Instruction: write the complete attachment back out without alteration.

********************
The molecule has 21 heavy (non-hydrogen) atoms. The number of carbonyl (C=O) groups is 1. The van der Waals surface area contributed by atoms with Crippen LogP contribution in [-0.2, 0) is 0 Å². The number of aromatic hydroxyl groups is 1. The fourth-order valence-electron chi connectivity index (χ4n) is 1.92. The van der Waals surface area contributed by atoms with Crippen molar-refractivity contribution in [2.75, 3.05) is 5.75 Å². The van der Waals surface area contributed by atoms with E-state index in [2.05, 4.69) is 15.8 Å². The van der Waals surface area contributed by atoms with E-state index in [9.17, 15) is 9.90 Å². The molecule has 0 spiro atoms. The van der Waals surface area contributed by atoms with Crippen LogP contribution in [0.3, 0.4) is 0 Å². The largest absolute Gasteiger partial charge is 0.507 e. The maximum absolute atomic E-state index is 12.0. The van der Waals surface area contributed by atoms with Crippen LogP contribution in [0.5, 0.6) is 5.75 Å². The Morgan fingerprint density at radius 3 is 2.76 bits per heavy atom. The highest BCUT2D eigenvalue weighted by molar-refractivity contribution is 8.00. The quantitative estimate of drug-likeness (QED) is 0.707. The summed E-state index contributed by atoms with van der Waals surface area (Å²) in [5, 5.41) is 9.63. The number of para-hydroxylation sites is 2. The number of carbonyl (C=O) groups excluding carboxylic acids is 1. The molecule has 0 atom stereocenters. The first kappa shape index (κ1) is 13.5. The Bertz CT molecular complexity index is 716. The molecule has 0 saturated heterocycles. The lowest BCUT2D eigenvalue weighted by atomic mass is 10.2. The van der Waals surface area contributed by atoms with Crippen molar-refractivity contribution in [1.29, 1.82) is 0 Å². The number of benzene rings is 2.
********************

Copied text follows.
The molecule has 21 heavy (non-hydrogen) atoms. The number of carbonyl (C=O) groups is 1. The van der Waals surface area contributed by atoms with Crippen LogP contribution in [-0.2, 0) is 0 Å². The number of aromatic hydroxyl groups is 1. The fourth-order valence-electron chi connectivity index (χ4n) is 1.92. The van der Waals surface area contributed by atoms with Crippen molar-refractivity contribution in [2.75, 3.05) is 5.75 Å². The van der Waals surface area contributed by atoms with E-state index in [2.05, 4.69) is 15.8 Å². The van der Waals surface area contributed by atoms with E-state index in [9.17, 15) is 9.90 Å². The molecule has 0 spiro atoms. The van der Waals surface area contributed by atoms with Crippen LogP contribution in [0.3, 0.4) is 0 Å². The largest absolute Gasteiger partial charge is 0.507 e. The maximum absolute atomic E-state index is 12.0. The van der Waals surface area contributed by atoms with Crippen LogP contribution in [0.5, 0.6) is 5.75 Å². The Morgan fingerprint density at radius 3 is 2.76 bits per heavy atom. The highest BCUT2D eigenvalue weighted by molar-refractivity contribution is 8.00. The quantitative estimate of drug-likeness (QED) is 0.707. The summed E-state index contributed by atoms with van der Waals surface area (Å²) in [5, 5.41) is 9.63. The number of para-hydroxylation sites is 2. The number of carbonyl (C=O) groups excluding carboxylic acids is 1. The molecule has 0 atom stereocenters. The first kappa shape index (κ1) is 13.5. The Bertz CT molecular complexity index is 716. The molecule has 0 saturated heterocycles. The lowest BCUT2D eigenvalue weighted by atomic mass is 10.2. The van der Waals surface area contributed by atoms with Crippen molar-refractivity contribution in [1.29, 1.82) is 0 Å². The number of benzene rings is 2.